Breanna Stewart and UConn win fourth consecutive NCAA title
UConn defeated Syracuse 82-51 on Tuesday night. It was Coach Geno Auriemma's 11th national title.
Indianapolis — Peerless again. Perfect again.
Connecticut senior Breanna Stewart capped off her brilliant career with a fourth straight national championship — a feat never accomplished before in Division I women's basketball.
"It was the perfect ending," Stewart said. "We had a goal coming in as freshmen and now as seniors we did that. We did what we wanted to do. It was a lot of fun."
The 82-51 win over Syracuse on Tuesday night finished another flawless season for Geno Auriemma and his Huskies. Until now, only the UCLA men's team had won four in a row in D-I, rolling to seven consecutive championships under John Wooden from 1967-73.
And now Auriemma has passed the Wizard of Westwood with his 11th national title.
"What those 11 championships mean to me is how many great players I've had the opportunity to coach," Auriemma said. "How many great people have come through the program. It doesn't matter whose name is above, or whose name I'm under. As long as I have those players in my memory, I'm good."
He won't forget Stewart anytime soon.
The three-time AP Player of the Year has said it is up to others to decide her place in women's college basketball lore. There is no denying she is the most accomplished player ever, winning more titles than fellow UConn greats Diana Taurasi and Maya Moore, who watched from the stands at Bankers Life Fieldhouse. Auriemma wouldn't argue with the description of Stewart as the best ever.
'I'll say this. She's the greatest NCAA Tournament player I've ever been around," Auriemma said. "When the lights were the brightest, that's (when) she was at her best."
Stewart said when she came to campus four years ago that she wanted to win four titles. She delivered on that promise by scoring 24 points and grabbing 10 rebounds. She and fellow seniors Morgan Tuck and Moriah Jefferson posed on a ladder after cutting down the net for the final time.
Mission accomplished. The three went 24-0 in NCAA tourney games, too.
"It wasn't a sense of relief, it was a sense of success. This is exactly what we wanted," Stewart said. "Going into every one of our national championship runs, we were confident and that's what we were tonight, confident. We made history and to be able to say that we did that with those two guys, we're going to remember that forever."
The Huskies (38-0) have been nearly unbeatable since Stewart arrived. They lost four games her freshman year and only one since. The win over Syracuse was the 75th straight for UConn, all by double figures.
Stewart earned the most outstanding player of the Final Four all four years of her career. No other women's player has won it more than twice and only Lew Alcindor did it three times on the men's side.
Like the other great UConn teams, this version had a killer instinct. The Huskies scored the first nine points of the game and UConn built a 23-6 lead. Stewart, Jefferson and Tuck, who have helped the Huskies to an NCAA-record 151 wins over four years, combined for 26 of the 28 points in the opening quarter.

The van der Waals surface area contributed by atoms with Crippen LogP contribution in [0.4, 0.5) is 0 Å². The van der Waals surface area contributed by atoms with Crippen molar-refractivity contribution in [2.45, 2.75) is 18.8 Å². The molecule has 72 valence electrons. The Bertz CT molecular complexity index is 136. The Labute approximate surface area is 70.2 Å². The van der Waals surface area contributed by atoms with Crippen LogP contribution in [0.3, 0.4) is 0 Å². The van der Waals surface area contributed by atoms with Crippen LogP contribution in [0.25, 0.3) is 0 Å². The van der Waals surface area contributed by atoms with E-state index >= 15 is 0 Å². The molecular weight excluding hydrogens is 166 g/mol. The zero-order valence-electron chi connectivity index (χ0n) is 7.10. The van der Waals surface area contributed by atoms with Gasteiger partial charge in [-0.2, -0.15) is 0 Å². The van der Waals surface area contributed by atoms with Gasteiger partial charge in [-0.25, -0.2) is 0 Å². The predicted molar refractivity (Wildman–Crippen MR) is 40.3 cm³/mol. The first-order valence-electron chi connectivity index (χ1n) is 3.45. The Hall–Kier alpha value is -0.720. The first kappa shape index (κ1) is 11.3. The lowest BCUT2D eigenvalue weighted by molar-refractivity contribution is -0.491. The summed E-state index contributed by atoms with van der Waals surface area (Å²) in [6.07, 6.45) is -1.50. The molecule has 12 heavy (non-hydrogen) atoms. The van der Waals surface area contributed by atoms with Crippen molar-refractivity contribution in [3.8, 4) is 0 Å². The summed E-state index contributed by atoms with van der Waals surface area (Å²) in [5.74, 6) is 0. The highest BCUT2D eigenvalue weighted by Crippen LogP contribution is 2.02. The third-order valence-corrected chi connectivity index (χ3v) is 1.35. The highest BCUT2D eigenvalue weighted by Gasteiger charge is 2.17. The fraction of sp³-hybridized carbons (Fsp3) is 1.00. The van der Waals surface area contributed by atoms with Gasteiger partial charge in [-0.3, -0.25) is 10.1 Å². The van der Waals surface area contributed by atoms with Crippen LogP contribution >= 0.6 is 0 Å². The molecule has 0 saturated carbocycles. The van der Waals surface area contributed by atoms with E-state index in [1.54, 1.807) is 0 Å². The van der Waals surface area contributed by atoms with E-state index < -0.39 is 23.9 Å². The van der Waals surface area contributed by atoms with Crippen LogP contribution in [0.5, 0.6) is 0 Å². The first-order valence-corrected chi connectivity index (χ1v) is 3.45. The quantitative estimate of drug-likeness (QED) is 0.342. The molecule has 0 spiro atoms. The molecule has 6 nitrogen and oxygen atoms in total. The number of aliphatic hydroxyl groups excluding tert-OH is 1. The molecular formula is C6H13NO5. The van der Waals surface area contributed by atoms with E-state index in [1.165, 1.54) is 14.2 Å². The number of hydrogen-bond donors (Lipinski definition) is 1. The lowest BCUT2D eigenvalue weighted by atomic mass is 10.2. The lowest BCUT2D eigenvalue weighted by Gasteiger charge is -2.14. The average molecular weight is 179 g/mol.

Handling the Orange's press with precision passing that led to easy layups, the Huskies were up 50-23 at the half and extended their lead to 33 early in third quarter before Syracuse scored 16 straight points to get within 60-43 with 2:02 left in the period that brought the Orange fans to their feet. Consecutive layups by Napheesa Collier restored the 20-plus point lead and UConn cruised from there.
"Not shocked by how good they are, not shocked by the things they did in the game. We were definitely prepared for it," Syracuse coach Quentin Hillsman said. "We didn't play scared."
Stewart, Tuck and Jefferson left the game for good with 1:46 left, sharing an embrace together before hugging Auriemma. The trio then went down the bench hugging every member of the team.
"There's three key ingredients that go into this kind of success, 'One, two, three,'" Auriemma said afterward, pointing to his three seniors.
Auriemma certainly knows the recipe in the NCAA title game, going a perfect 11-0. This one gave the Hall of Fame coach a sixth undefeated season.
"He pushed us to levels that we didn't know we could even reach or play at," Stewart said. "And once we bought into that, it was a great journey to be on."
Fourth-seeded Syracuse (30-8) had the best season in school history, advancing to its first NCAA championship game. They hadn't made it out of the first weekend of the tournament until this year and wound up making a run all the way to the title game. They ran into the Huskies and Stewart, who is from the Syracuse area.
"I'm really happy for Breanna Stewart, who came to one of my camps," Hillsman said. "She's a great player."
With Lubbock Christian and Thomas More finishing off their undefeated seasons Monday night in the Division II and III title games, this marks the third year that all three champions didn't have a loss. It also happened in 1995 and 2014 — and UConn won the D-I titles those years, too. Lubbock Christian and Thomas More players held the flag during the national anthem before the game.
Syracuse: The Orange had been stellar in the tournament from behind the 3-point line. They came into the game after making 48 3-pointers, averaging nearly 10 a game, and were shooting 33.6 percent from behind the arc. In the title game, they were just 2 for 19.
UConn: The Huskies were also undefeated in 1995, 2002, 2009, 2010 and 2014. ... Auriemma has 109 NCAA Tournament victories, only trailing Pat Summitt (112) for most in the history of the sport. ... The Huskies won three straight titles from 2002-04.